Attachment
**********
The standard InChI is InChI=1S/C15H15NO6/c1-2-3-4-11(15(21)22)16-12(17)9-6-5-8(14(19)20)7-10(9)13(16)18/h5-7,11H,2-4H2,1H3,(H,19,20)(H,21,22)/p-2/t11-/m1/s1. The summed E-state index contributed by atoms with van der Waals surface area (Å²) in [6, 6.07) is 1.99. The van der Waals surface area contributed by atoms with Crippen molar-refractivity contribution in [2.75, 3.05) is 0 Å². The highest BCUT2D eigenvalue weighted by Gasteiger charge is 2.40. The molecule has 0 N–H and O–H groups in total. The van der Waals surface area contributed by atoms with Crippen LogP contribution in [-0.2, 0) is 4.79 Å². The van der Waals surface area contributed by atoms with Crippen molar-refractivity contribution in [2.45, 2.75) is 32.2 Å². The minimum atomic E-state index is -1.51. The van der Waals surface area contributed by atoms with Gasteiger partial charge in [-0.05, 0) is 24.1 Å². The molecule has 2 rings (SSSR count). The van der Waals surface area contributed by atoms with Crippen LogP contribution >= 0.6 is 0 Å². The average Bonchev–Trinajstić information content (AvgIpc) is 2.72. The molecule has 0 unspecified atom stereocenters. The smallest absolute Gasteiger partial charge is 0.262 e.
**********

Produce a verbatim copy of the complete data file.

The standard InChI is InChI=1S/C15H15NO6/c1-2-3-4-11(15(21)22)16-12(17)9-6-5-8(14(19)20)7-10(9)13(16)18/h5-7,11H,2-4H2,1H3,(H,19,20)(H,21,22)/p-2/t11-/m1/s1. The summed E-state index contributed by atoms with van der Waals surface area (Å²) in [6, 6.07) is 1.99. The van der Waals surface area contributed by atoms with Crippen molar-refractivity contribution in [2.75, 3.05) is 0 Å². The highest BCUT2D eigenvalue weighted by Gasteiger charge is 2.40. The molecule has 0 N–H and O–H groups in total. The van der Waals surface area contributed by atoms with Crippen LogP contribution in [-0.2, 0) is 4.79 Å². The van der Waals surface area contributed by atoms with Crippen molar-refractivity contribution in [2.45, 2.75) is 32.2 Å². The minimum atomic E-state index is -1.51. The van der Waals surface area contributed by atoms with Gasteiger partial charge in [-0.05, 0) is 24.1 Å². The molecule has 2 rings (SSSR count). The van der Waals surface area contributed by atoms with Crippen LogP contribution >= 0.6 is 0 Å². The average Bonchev–Trinajstić information content (AvgIpc) is 2.72. The molecule has 0 unspecified atom stereocenters. The smallest absolute Gasteiger partial charge is 0.262 e.